Tag Archives: horse show

Rosey Embraces Fame

Well, sort of.  Yesterday Rosey got a visit from a reporter from the Washington Post, who was taking notes for a story on the retraining program.  She behaved like the star she is, and showed off her skills in the Pessoa lunging rig.  Liza worked her in both directions, showing how she is much weaker to the right and showing the things you have to do to work a horse out of that. 
Rosey Gets Famous
Rosey Gets Famous

Later today, they will be coming back to snag some video of under saddle work, and tomorrow they will be learning about chiropractors and the various physical things that need to be taken care of with ex-racing thoroughbreds, and also observing a “learning to jump” session (which, with Rosey, can be particularly interesting).

And then, on Thursday, her royal highness Rosey will be entertaining her first potential adopter.  As usual, this prospect is exciting and sad at the same time, as I’ve grown quite attached.  Little Rosey stole my heart recently, just by turning her head and leaning it on me a little.  I’m such a softy. 
Since I don’t have much to update on riding-wise, here are some more photos from the show.  Enjoy!
Relaxing in Warmup

Relaxing in Warmup


Hey, her head isnt above mine this time!

Hey, her head isn't above mine this time!


Standing In the Lineup

Standing In the Lineup





Rosey Takes Over Showgrounds

Rosey Meandering around the show

Rosey Meandering around the show

Today Rosalicious went to her second show, to do the same two classes we did the last time. Just a nice, easy Adult Eq division with a walk-trot class to get her used to things.

Today went much better than the last time, in terms of her getting used to showgrounds, me conquering the hop ‘n’ spin, and the giraffe-neck of last time not making an appearance. At first, she actually was a little more unsettled than last time, snorting and not standing well for getting tacked up. When I mounted up she speedwalked in a direction of her choosing (towards where I had handwalked her earlier), and we had our only little tiff of the day.

“that way!” she said

“no. This way!” I replied, with a big opening left rein and a kick

“noooo! THAT way!” she responded, with a half hop and attempted pop of the shoulder to the right.

“no… This time I actually mean it, darling.” with a couple swats of the crop and a growl.


That was the last I saw of the attempted Hop ‘n’ Spin move all day. Though she bulged and tried to get opinionated a few times, I think we may finally have that kicked.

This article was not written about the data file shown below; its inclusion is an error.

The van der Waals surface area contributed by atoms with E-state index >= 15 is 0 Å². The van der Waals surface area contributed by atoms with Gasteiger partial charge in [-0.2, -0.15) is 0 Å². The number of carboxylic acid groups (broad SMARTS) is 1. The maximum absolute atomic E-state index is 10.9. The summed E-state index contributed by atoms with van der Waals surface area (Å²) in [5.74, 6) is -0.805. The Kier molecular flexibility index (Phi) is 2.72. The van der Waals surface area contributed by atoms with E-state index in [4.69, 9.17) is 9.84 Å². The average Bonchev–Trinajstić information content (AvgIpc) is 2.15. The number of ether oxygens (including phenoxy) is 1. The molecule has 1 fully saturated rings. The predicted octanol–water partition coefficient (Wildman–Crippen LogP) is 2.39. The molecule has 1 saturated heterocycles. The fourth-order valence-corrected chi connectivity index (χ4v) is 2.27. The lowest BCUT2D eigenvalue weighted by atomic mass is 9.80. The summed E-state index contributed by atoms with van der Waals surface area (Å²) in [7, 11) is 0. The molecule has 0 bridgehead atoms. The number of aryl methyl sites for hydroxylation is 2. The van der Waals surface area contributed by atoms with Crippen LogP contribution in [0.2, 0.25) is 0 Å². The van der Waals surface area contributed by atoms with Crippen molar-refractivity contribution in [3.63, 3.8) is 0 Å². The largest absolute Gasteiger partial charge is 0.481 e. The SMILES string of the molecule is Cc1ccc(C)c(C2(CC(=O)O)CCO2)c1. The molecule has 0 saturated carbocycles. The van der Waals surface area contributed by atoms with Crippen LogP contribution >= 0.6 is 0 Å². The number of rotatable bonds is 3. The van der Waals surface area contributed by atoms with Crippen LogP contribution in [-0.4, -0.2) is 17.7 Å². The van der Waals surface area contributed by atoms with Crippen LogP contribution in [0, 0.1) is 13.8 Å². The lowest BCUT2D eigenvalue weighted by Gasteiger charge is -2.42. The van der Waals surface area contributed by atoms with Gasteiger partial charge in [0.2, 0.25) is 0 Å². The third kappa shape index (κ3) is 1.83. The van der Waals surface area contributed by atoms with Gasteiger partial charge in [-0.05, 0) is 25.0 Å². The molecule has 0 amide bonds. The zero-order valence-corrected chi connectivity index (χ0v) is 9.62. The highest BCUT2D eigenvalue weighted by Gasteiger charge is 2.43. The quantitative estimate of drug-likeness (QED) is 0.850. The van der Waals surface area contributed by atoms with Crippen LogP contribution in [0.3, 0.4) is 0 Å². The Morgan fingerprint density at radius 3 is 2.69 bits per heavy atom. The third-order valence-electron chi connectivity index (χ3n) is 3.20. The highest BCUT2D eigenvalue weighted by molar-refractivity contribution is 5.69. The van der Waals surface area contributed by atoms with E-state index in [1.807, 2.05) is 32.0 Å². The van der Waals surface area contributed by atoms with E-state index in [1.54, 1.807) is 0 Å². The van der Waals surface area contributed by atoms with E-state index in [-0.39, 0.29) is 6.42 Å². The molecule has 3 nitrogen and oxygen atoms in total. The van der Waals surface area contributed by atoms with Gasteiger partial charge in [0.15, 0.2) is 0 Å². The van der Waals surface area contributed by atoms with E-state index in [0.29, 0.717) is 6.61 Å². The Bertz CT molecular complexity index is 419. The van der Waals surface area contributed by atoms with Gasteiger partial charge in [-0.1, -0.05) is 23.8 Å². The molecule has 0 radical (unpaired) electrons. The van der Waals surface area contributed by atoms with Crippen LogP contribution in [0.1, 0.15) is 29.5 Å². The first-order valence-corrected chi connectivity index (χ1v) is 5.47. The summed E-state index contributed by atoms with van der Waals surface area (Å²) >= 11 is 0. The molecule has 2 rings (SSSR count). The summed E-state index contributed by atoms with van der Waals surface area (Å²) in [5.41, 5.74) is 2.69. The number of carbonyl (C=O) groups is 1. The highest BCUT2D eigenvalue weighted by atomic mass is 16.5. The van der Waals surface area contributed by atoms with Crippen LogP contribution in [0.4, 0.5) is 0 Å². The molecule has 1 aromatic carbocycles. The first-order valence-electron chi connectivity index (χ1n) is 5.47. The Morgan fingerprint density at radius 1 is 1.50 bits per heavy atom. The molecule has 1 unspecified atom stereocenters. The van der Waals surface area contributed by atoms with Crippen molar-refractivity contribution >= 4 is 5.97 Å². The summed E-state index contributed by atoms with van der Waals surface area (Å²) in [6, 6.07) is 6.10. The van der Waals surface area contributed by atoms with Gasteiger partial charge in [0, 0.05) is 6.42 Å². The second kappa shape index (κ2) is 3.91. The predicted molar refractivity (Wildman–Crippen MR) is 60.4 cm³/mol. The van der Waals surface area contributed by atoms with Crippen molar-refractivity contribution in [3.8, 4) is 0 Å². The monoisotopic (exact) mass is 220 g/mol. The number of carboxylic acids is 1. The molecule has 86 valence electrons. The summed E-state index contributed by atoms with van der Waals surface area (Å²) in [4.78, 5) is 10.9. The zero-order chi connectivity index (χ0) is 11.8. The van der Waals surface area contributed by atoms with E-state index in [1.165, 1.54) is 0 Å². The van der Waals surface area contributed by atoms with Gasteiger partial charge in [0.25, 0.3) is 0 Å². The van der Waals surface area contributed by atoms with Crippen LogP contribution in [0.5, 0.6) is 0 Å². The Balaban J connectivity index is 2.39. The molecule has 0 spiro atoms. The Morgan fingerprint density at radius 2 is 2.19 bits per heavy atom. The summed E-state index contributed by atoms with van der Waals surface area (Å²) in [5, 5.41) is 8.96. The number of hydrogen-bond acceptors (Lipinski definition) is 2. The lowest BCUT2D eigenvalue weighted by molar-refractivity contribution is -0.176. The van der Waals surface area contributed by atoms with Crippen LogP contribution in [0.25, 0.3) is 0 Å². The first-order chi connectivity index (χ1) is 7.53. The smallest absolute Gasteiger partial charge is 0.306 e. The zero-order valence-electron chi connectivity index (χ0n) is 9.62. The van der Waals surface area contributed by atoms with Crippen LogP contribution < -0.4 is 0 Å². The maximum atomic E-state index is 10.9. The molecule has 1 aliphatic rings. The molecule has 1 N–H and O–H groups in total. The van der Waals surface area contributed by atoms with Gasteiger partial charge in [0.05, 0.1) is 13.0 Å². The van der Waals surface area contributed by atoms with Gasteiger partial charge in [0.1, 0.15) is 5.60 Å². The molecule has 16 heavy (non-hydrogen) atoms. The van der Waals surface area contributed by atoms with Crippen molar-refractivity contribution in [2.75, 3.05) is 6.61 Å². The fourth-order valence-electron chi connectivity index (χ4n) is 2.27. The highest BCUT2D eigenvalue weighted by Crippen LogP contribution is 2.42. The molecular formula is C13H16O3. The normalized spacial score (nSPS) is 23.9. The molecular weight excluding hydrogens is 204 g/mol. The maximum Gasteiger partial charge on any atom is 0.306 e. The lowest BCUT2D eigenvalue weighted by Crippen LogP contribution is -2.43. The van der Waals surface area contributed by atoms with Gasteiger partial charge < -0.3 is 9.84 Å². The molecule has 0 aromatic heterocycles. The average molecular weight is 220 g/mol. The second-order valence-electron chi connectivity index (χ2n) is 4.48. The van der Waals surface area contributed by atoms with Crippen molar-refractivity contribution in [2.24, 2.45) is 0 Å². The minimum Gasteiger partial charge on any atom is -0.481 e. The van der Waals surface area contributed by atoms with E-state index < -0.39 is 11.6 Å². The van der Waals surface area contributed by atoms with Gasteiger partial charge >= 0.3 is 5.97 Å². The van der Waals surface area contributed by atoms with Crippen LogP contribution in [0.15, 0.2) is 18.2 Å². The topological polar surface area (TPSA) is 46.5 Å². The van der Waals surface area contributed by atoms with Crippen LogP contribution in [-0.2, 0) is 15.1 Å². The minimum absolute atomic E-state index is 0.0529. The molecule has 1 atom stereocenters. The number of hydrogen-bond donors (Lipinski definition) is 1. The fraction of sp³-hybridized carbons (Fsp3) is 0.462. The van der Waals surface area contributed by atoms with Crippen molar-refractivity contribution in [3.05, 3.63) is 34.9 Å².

Anyway, onwards we went to a warmup area behind the jumper ring, as we had gotten there a little too late to warm up in the actual ring. She started out a little quick, but settled VERY quickly at the trot. Even taking nice big steps and rounding her neck in a way I’ve never seen her do before. Her first canter was lovely, but her second got a little strong- going downhill and away from the trailers she just wanted to go. It was hardly terrifyingly fast, but she wasn’t listening, which is a worrying feeling for any rider. Fortunately (well, sort of), her fitness level is not that high yet, and the solution to this problem was turning her uphill, where she promptly ran out of steam.

I kept her busy for a while just doing lots of little patterns, taking her over some interesting terrain where she had to pay attention to her feet, etc. When we came back to the walk, she was trail-quiet Rosey again. On a floppy rein, and “grunting” with every step. Her ears were even flopping.

Later, as we moseyed towards the ring, she started getting a little antsy and worked up again, so I followed the same drill, just asked her to work around and got her attention back, and it worked very nicely.

When we entered the ring, she was very relaxed- interested in everything but not jumpy. Remembering the trouble I had last time when taking her off the rail, I immediately cut across the ring with her, and made a little circle. She was fine with that. She started off her W/T class with a bit of a high head but not nearly as quick on her feet as last time. Our major problem was her trying to watch what was going on outside the ring, on the side opposite the judge she was very interested in a couple of spectators and the woods (not in a scared way, but a way that suggested she was trying to identify what types of trees she was looking at). At the lineup, she stood like a real lady, on a totally loose rein, not worried in the least about the other horses stepping ahead of her.

The second class went very well- she picked up her first canter like a champ, and though she was a little quicker than I’d like at points, she was very relaxed, and we had a grand time. The second direction, we missed our lead, I think three times in a row, which was her telling me, “hey dork, quit your leaning!” it just took me a little while to get the message. Oh well. Again she stood in the lineup perfectly. Such a lady!

Our ribbons were fourth and fifth, respectively. It might have gone better if I did not look like the Hunchback of Notre Dame. (I apparently need a strict lady with a ruler to follow me around and smack me every time I slouch).


Public Outing Number 1

So Miss Rosey went out in public today, and it was good.

What are you all looking at?

What are you all looking at?

I got to the barn fairly early, because I had decided to go to dinner the night before instead of cleaning tack like a good girl.  Rose was easy to catch and seemed quite pleased at the idea of coming in early (“neener neener! I get my breakfast FIRST!!!“).  After getting everything ready, we loaded up and Rose climbed right onto the trailer with no trouble whatsoever.